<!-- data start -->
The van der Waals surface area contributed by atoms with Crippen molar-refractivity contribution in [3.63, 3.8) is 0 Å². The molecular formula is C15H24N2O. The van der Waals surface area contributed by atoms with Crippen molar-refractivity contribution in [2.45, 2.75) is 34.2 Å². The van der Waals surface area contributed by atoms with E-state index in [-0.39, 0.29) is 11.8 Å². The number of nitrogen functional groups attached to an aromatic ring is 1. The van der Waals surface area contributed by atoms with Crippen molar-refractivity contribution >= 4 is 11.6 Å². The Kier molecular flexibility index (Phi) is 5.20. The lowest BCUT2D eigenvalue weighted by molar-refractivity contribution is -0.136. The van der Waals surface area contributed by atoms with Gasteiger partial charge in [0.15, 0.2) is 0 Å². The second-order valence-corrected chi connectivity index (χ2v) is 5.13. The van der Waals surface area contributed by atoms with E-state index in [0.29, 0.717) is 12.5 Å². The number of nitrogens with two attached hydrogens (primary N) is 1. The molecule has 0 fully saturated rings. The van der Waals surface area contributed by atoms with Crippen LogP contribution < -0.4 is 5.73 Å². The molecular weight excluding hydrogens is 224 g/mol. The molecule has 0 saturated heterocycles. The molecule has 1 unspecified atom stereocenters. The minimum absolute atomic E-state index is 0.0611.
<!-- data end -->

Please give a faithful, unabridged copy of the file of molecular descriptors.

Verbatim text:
The van der Waals surface area contributed by atoms with Crippen molar-refractivity contribution in [3.63, 3.8) is 0 Å². The molecular formula is C15H24N2O. The van der Waals surface area contributed by atoms with Crippen molar-refractivity contribution in [2.45, 2.75) is 34.2 Å². The van der Waals surface area contributed by atoms with E-state index in [-0.39, 0.29) is 11.8 Å². The number of nitrogen functional groups attached to an aromatic ring is 1. The van der Waals surface area contributed by atoms with Crippen molar-refractivity contribution >= 4 is 11.6 Å². The Kier molecular flexibility index (Phi) is 5.20. The lowest BCUT2D eigenvalue weighted by molar-refractivity contribution is -0.136. The van der Waals surface area contributed by atoms with Gasteiger partial charge in [0.15, 0.2) is 0 Å². The second-order valence-corrected chi connectivity index (χ2v) is 5.13. The van der Waals surface area contributed by atoms with E-state index in [0.29, 0.717) is 12.5 Å². The number of nitrogens with two attached hydrogens (primary N) is 1. The molecule has 0 fully saturated rings. The van der Waals surface area contributed by atoms with Crippen LogP contribution < -0.4 is 5.73 Å². The molecular weight excluding hydrogens is 224 g/mol. The molecule has 0 saturated heterocycles. The molecule has 1 unspecified atom stereocenters. The minimum absolute atomic E-state index is 0.0611.